Military Wiki
Highlands Air Force Station
USAF transmitter call sign: "Jitney"
Part of Air Defense CommandAirdefensecommand-logo.jpg
Type General Surveillance Radar Station
Coordinates Latitude:
Location code L-12: 1948 Lashup Radar Network
P-9: 1949 ADC permanent network
Z-9: 1963 July 31 NORAD network
In use 1948-1966
Controlled by  United States Air Force
Garrison 646th Radar Squadron - Emblem.png 646th AC&W Squadron

Highlands Air Force Station was a Navesink Highlands military installation in Middletown Township near the borough of Highlands, New Jersey.[1] The station provided ground-controlled interception radar coverage as part of the Lashup Radar Network and the Semi-Automatic Ground Environment network, as well as providing radar coverage for the Highlands Army Air Defense Site. The site's 240 acres (97 ha)[1] is now the Rocky Point section in Hartshorne Woods Park of the Monmouth County Parks System.

The "base of the 646th [squadron] atop the Highlands-Middletown hill overlooking the Navesink river" (published August 7, 1958).[2]


Early installations

The Navesink Highlands had a sea navigation beacon in 1746,[3] and the Twin Lights north tower was built in 1828.[4] The New Jersey Highlands were used for antebellum flag signaling experiments that communicated with Fort Tomkins on Staten Island in 1859.[5]:30 Guglielmo Marconi had a 1899 radio station on the hill near the north tower.[4]

Seacoast defense and 1930s radar testing

In World War I, a mortar battery was placed on the Navsink Highlands for seacoast defense.[7] By 1933, Harold A. Zahl's radio range experiments had begun from the Twin Lights lighthouse,[8] and an August 1935 US Army Signal Corps radar test at the lighthouse allowed a searchlight beam to track an aircraft.[6] An SCR-268 radar assembled in August 1938 was demonstrated at the "Twin Lights, N. J." lighthouse in 1939.[9] Battery Isaac N. Lewis on the hill was a World War II seacoast defense site.[7]

Twin Lights station

The "Twin Lights station"[10] was an Army radar site with a control center. The station was used for a November 1939[9] demonstration to the Secretary of War in which radar data was networked from the local SCR-270 radar and, via telephone, from one in Connecticut that both tracked[11] a Mitchel Field[10] B-17 bomber formation. From 1942-5, the site had a World War II Westinghouse SCR-271 radar for early warning and in 1948, Air Defense Command activated[Clarification needed] the 646th Aircraft Control Squadron at Highlands AFS with a General Electric AN/CPS-6 Radar providing data to the Manual Control Center at Roslyn Air Warning Station, New York. In 1955 a General Electric AN/FPS-8 Radar for medium range surveillance was installed[Clarification needed] southwest of the lighthouse (later converted to a General Electric AN/GPS-3 Radar[12] that remained until 1960.) By 1957, the site was 229 acres (93 ha) and an additional area was planned for Army housing.[13] In 1958, a height finder General Electric AN/FPS-6 Radar was added to the site.

SAGE site

In 1958, Highlands Air Force Station began providing data to Semi Automatic Ground Environment (SAGE) direction center DC-01 at McGuire AFB which had Air Defense Command interceptor aircraft and CIM-10 Bomarc surface-to-air missiles. In September 1959, Highlands was the first site with a General Electric AN/FPS-7 Radar[specify]

for long range surveillance.[7] (A U.S. Army Signal Missile Master Support Detachment provided site maintenance.[14][15])  Texas Tower 4 (call sign "Dora") was an offshore radar annex of Highlands operated by a 646th flight from 1959 until it collapsed into the Atlantic Ocean in 1961, killing 28 people.  In 1960 the Air Force installed an AN/FPS-6B height-finder radar at Highlands which, along with the AN/FPS-6, had been replaced by 1963 with AN/FPS-26A and AN/FPS-90 sets.  The United States Secretary of Defense announced on 20 November 1964, that the Air Force operations would be closed.[16]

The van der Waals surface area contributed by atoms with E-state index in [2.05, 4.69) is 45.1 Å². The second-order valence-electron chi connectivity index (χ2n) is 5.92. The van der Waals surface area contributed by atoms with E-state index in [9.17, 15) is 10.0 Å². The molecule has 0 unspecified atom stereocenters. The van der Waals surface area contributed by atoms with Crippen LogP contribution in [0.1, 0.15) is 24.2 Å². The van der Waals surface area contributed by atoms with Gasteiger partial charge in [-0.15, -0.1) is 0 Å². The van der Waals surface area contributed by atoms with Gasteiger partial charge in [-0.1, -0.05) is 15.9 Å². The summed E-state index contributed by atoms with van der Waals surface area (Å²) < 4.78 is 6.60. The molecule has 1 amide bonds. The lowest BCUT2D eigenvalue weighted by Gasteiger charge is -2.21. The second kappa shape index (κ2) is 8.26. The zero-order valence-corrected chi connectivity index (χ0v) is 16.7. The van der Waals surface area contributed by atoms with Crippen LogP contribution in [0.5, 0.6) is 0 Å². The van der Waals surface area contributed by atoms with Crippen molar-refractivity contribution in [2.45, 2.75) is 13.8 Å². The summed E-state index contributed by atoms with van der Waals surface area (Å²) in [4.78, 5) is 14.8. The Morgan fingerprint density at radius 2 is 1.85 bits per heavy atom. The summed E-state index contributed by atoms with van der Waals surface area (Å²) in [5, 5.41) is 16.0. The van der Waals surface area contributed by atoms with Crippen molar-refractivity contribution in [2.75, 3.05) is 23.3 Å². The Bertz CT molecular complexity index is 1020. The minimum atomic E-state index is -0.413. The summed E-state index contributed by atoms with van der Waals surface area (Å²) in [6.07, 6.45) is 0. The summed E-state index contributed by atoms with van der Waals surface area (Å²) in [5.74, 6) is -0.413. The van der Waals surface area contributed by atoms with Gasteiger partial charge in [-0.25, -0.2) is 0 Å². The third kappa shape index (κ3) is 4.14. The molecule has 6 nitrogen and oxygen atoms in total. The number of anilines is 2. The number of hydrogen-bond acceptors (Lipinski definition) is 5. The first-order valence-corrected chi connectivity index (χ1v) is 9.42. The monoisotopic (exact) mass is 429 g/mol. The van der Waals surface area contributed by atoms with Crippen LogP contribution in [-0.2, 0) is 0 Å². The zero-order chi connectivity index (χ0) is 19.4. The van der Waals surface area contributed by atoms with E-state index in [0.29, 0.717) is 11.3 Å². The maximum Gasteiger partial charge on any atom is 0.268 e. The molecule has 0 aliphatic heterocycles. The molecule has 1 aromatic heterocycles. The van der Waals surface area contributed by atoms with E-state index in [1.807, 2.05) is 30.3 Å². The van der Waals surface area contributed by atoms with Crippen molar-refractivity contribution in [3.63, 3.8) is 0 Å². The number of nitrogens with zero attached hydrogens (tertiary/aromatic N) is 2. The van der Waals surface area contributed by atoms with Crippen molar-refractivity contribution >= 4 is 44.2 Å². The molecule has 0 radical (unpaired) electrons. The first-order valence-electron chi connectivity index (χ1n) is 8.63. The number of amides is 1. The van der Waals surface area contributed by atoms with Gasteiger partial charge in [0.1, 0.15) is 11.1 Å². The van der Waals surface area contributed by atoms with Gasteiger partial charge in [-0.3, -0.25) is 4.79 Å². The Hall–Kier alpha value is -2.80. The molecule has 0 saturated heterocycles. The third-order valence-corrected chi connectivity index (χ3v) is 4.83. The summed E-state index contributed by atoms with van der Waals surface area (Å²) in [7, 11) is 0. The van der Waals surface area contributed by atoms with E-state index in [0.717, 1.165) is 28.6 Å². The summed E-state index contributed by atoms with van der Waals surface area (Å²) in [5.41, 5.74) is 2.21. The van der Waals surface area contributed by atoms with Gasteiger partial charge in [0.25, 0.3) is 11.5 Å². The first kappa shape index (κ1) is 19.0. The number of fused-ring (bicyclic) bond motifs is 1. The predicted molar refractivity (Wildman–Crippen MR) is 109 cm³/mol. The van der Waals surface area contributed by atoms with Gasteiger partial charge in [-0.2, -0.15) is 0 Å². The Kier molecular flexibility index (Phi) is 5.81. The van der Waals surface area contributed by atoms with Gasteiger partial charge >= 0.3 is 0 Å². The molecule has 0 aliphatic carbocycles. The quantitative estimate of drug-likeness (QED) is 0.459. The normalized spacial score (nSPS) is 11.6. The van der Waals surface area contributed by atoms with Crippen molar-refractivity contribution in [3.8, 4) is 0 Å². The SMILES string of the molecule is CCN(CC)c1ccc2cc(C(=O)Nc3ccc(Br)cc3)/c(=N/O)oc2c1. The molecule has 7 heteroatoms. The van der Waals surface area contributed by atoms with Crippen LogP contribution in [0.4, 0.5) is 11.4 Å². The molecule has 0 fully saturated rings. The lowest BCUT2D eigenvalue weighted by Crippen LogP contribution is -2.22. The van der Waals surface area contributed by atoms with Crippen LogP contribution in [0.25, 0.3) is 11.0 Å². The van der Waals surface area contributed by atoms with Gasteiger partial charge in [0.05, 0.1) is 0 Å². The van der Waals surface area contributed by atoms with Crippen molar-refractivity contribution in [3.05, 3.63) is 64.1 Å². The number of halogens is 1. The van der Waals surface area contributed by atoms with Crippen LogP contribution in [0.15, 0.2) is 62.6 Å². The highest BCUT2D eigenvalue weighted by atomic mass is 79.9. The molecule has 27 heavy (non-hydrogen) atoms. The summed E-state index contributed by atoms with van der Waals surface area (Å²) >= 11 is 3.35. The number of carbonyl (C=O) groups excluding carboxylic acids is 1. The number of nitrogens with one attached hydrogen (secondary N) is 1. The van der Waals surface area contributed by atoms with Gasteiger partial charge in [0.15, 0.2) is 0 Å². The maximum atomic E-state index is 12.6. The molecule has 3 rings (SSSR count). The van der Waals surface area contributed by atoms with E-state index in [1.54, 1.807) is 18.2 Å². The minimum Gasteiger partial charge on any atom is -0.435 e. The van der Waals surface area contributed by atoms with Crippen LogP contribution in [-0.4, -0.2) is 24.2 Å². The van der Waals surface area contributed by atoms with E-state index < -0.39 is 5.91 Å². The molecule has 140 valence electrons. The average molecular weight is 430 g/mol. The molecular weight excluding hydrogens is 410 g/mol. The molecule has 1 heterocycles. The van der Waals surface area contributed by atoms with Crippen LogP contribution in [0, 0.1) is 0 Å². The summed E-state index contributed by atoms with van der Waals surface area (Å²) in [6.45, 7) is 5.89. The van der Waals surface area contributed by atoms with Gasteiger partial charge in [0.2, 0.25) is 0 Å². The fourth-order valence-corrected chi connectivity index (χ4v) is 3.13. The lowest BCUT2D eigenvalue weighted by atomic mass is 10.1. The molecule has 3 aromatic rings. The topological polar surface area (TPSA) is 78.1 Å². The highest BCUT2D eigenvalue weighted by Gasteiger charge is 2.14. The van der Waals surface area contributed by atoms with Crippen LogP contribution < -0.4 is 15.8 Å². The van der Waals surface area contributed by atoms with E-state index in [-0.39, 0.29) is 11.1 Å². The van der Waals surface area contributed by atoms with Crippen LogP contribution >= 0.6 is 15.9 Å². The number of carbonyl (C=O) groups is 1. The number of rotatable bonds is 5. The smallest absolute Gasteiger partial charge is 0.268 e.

The Highlands Army Air Defense Site (HAADS) was established east of the station in 1958 with a Missile Master nuclear bunker which used the USAF radar data. HAADS assumed control[when?] of the USAF station after the DoD had announced its closure for July 1966[1][17] (the USAF squadron inactivated on 1 July 1966). Army use of the former USAF radars ended in 1974 when the Nike missile program ended,[18] USAF structures were demolished in the early 1990s,[19] and a few building foundations remain in a small clearing within the site's overgrowth of vegetation.

External images
1930s radars at the Twin Lights lighthouse
map of current site with park trails


  1. 1.0 1.1 1.2 "Highlands Radar Site Closing". Red Bank, New Jersey. 20 November 1964. p. One. Retrieved 10 October 2011. "Gov. Richard J. Hughes said yesterday he had been informed that a radar unit at the Air Force facility would be inactivated by July, 1966, affecting approximately 19 civilian employees and 186 military personnel.... Lt. Col. Ralph W. Frank, Jr., commander of the Air Force Station, indicated that the U.S. Army radar unit stationed at the base will be left intact.... The Army radar unit consists of approximately 300 men, of which about 200 are tied in with Fort Hancock operations or Sandy Hook as part of the U.S. Army Defense Command, according to the Air Force base commander.... According to the base commander, the entire Highlands Air Force Station, including the Missile Master, occupies about 241 acres, of which 103 undeveloped acres have been approved by the assistant secretary of defense as surplus property.... If land were to become available, it's probable that Middletown Township would have first claim on it, Mayor Guiney said. The installation, though named for this borough, is actually located in the township, the mayor reported, but it is serviced by the Highlands Post Office. "Geographically, Middletown could gain from this — possibly new ratables," said Mayor Guiney."